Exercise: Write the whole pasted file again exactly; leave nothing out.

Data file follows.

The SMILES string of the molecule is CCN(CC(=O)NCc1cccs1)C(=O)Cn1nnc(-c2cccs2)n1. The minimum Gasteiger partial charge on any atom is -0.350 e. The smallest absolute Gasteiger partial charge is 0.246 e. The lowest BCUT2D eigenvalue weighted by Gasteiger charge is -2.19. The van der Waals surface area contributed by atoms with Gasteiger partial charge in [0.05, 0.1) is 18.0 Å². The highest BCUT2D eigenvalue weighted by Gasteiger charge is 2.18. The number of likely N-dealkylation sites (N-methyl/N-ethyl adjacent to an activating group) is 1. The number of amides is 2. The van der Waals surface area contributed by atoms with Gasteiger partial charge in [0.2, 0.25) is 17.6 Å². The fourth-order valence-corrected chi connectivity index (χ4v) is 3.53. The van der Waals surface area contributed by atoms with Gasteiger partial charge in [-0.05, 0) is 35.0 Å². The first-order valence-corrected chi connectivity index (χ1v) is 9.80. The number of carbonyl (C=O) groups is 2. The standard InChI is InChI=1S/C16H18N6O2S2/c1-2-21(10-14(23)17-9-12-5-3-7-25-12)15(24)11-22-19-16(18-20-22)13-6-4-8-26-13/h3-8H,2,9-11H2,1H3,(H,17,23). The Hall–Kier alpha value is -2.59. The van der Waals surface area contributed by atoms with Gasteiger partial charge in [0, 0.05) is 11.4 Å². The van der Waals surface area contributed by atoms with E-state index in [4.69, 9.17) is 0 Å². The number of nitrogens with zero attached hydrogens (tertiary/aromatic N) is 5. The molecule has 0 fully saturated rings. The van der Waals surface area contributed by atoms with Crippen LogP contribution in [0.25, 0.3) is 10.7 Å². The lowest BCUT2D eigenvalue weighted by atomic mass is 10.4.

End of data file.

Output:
The SMILES string of the molecule is CCN(CC(=O)NCc1cccs1)C(=O)Cn1nnc(-c2cccs2)n1. The minimum Gasteiger partial charge on any atom is -0.350 e. The smallest absolute Gasteiger partial charge is 0.246 e. The lowest BCUT2D eigenvalue weighted by Gasteiger charge is -2.19. The van der Waals surface area contributed by atoms with Gasteiger partial charge in [0.05, 0.1) is 18.0 Å². The highest BCUT2D eigenvalue weighted by Gasteiger charge is 2.18. The number of likely N-dealkylation sites (N-methyl/N-ethyl adjacent to an activating group) is 1. The number of amides is 2. The van der Waals surface area contributed by atoms with Gasteiger partial charge in [0.2, 0.25) is 17.6 Å². The fourth-order valence-corrected chi connectivity index (χ4v) is 3.53. The van der Waals surface area contributed by atoms with Gasteiger partial charge in [-0.05, 0) is 35.0 Å². The first-order valence-corrected chi connectivity index (χ1v) is 9.80. The number of carbonyl (C=O) groups is 2. The standard InChI is InChI=1S/C16H18N6O2S2/c1-2-21(10-14(23)17-9-12-5-3-7-25-12)15(24)11-22-19-16(18-20-22)13-6-4-8-26-13/h3-8H,2,9-11H2,1H3,(H,17,23). The Hall–Kier alpha value is -2.59. The van der Waals surface area contributed by atoms with Gasteiger partial charge in [0, 0.05) is 11.4 Å². The van der Waals surface area contributed by atoms with E-state index in [4.69, 9.17) is 0 Å². The number of nitrogens with zero attached hydrogens (tertiary/aromatic N) is 5. The molecule has 0 fully saturated rings. The van der Waals surface area contributed by atoms with Crippen LogP contribution in [0.25, 0.3) is 10.7 Å². The lowest BCUT2D eigenvalue weighted by atomic mass is 10.4.